The chef does know what he is talking about. Umami does well balanced with salty and fatty sweet. It would be passable with bacon and fresh baby spinach, which is another great example of umami hiding in plain sight. Bacon fat has an umami texture, as do cheese and spinach. What the chef is looking to do is introduce Asian umami (black garlic) by relating with known Western umami, so even if the taster has no idea, it makes sense subconsciously.
I had the most insane wild mushroom and yellow noodle soup recently in Singapore. Famous place called Din Tai Fung; a Chinese food chain in South East Asia. The umami flavors were so amazing, I almost fell of my chair!

Americans that do not think of umami flavor just need a few strong umami dishes to associate the flavor with the name. Most know flavor, but may not have the descriptor or memory point.
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Old 12-29-2014, 05:18 PM   #26
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Default Re: Black Garlic

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Originally Posted by mk05 View Post
That's (hopefully) not what he meant. As an Asian who transplanted to Oregon early, I understand both Eastern/Western palates and preferences innately. What I've found is that Americans do not have a taste for umami - it is the black hole in their palate. The concept was, and is, practically unknown to most here. The idea (and the taste) is so foreign, that the word literally does not exist in the English language.
By that logic, neither did the Japanese prior to the early 1900's, when they invented the word.

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Old 12-29-2014, 07:23 PM   #27
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Default Re: Black Garlic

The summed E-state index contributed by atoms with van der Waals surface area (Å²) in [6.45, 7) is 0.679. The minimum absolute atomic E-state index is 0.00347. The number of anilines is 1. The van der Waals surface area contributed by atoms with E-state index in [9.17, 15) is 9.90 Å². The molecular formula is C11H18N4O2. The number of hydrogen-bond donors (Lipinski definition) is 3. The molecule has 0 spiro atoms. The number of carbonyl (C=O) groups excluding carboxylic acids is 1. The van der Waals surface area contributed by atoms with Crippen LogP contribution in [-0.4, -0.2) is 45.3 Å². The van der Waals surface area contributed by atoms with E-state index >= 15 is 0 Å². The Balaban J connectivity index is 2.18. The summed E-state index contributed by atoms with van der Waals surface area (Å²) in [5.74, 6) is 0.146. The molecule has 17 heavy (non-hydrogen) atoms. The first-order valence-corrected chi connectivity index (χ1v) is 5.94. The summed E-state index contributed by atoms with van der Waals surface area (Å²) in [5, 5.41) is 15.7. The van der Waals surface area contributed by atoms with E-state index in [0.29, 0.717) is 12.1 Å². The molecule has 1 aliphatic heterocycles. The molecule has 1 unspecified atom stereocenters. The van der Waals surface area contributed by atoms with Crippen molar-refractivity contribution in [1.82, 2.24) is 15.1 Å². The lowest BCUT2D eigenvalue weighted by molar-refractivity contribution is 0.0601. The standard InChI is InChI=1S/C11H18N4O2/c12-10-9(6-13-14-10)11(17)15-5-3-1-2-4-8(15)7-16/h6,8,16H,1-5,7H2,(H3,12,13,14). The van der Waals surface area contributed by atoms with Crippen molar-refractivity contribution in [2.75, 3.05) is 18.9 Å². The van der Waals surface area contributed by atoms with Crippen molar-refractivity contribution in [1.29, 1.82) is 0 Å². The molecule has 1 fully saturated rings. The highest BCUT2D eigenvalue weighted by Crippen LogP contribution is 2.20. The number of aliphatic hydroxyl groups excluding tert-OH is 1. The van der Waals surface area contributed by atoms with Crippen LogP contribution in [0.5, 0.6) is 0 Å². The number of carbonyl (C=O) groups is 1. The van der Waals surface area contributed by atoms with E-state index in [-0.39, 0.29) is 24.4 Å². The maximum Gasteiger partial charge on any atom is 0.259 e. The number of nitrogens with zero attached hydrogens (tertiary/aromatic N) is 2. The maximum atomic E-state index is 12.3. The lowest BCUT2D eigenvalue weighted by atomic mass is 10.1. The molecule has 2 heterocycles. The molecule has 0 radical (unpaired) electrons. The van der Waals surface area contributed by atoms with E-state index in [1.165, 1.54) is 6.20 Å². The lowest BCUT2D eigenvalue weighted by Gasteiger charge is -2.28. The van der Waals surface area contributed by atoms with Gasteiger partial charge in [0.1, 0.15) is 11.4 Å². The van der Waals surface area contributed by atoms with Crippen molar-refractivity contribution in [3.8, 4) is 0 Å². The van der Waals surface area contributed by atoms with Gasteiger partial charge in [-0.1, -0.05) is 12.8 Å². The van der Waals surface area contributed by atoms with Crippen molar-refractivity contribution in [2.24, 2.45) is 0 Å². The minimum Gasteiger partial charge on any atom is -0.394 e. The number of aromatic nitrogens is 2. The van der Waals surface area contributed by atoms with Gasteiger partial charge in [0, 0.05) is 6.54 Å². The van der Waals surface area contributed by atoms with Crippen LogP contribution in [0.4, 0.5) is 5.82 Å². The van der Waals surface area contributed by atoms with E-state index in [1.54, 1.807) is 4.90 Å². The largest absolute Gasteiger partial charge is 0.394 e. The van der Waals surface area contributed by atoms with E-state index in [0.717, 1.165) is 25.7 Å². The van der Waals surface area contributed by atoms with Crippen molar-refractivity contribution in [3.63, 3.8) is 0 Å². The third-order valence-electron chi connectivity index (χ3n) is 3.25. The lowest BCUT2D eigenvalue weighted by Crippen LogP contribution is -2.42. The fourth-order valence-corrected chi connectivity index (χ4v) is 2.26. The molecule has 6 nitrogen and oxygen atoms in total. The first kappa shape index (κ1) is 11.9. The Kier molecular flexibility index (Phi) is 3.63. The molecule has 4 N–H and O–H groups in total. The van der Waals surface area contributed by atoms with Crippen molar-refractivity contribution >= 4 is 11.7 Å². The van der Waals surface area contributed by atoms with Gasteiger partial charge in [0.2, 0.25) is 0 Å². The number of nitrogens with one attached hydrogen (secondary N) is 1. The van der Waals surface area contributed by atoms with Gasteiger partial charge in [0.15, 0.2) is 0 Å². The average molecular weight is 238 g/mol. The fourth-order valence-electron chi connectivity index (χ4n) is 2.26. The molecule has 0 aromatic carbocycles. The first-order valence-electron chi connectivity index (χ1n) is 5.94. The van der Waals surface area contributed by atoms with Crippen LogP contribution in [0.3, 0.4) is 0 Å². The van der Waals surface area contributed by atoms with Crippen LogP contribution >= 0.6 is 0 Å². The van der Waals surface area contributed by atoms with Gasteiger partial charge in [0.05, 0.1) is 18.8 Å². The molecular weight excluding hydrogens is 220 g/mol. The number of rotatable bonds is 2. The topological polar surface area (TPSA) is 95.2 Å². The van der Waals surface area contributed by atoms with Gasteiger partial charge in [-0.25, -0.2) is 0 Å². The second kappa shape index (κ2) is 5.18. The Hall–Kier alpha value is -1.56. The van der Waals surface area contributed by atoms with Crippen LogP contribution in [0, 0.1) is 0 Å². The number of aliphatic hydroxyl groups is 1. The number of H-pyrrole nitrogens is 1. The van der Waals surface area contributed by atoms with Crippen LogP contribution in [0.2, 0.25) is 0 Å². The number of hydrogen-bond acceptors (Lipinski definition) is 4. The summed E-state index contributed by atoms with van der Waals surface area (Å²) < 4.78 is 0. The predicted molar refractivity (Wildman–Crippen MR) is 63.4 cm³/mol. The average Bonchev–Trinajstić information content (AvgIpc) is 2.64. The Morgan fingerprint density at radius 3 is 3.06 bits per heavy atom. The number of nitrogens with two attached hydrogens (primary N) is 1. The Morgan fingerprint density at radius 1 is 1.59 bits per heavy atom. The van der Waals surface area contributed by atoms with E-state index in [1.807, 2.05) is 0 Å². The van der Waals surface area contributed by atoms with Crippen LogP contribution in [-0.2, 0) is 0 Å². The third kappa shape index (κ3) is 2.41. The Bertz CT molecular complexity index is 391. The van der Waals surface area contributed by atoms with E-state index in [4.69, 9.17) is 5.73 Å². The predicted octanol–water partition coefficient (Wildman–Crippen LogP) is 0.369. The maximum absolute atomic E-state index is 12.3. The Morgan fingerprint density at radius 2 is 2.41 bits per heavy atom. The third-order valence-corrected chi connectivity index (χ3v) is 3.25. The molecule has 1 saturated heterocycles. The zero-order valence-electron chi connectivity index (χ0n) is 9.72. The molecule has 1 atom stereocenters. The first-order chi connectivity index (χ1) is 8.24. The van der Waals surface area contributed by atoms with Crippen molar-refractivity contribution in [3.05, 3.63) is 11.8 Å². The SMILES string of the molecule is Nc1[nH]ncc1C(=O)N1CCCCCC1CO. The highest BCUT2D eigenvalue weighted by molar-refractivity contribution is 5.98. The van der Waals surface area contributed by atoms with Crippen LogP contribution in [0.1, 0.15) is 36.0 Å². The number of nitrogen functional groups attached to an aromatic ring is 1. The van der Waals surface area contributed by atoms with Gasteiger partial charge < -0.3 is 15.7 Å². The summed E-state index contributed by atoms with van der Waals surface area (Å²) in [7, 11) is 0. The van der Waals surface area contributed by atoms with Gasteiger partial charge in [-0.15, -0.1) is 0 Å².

Sounds good, but not enough to make my squid ink.
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Old 12-29-2014, 07:52 PM   #28
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Default Re: Black Garlic

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That's (hopefully) not what he meant.
I am pretty sure that I am quoting him correctly. Some people think that "refined" equates only with "elegant and cultured" while missing the equally important "developed or improved so as to be precise".
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Old 12-29-2014, 11:02 PM   #29
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Default Re: Black Garlic

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Originally Posted by mosesbotbol View Post
I had the most insane wild mushroom and yellow noodle soup recently in Singapore. Famous place called Din Tai Fung; a Chinese food chain in South East Asia. The umami flavors were so amazing, I almost fell of my chair!

Americans that do not think of umami flavor just need a few strong umami dishes to associate the flavor with the name. Most know flavor, but may not have the descriptor or memory point.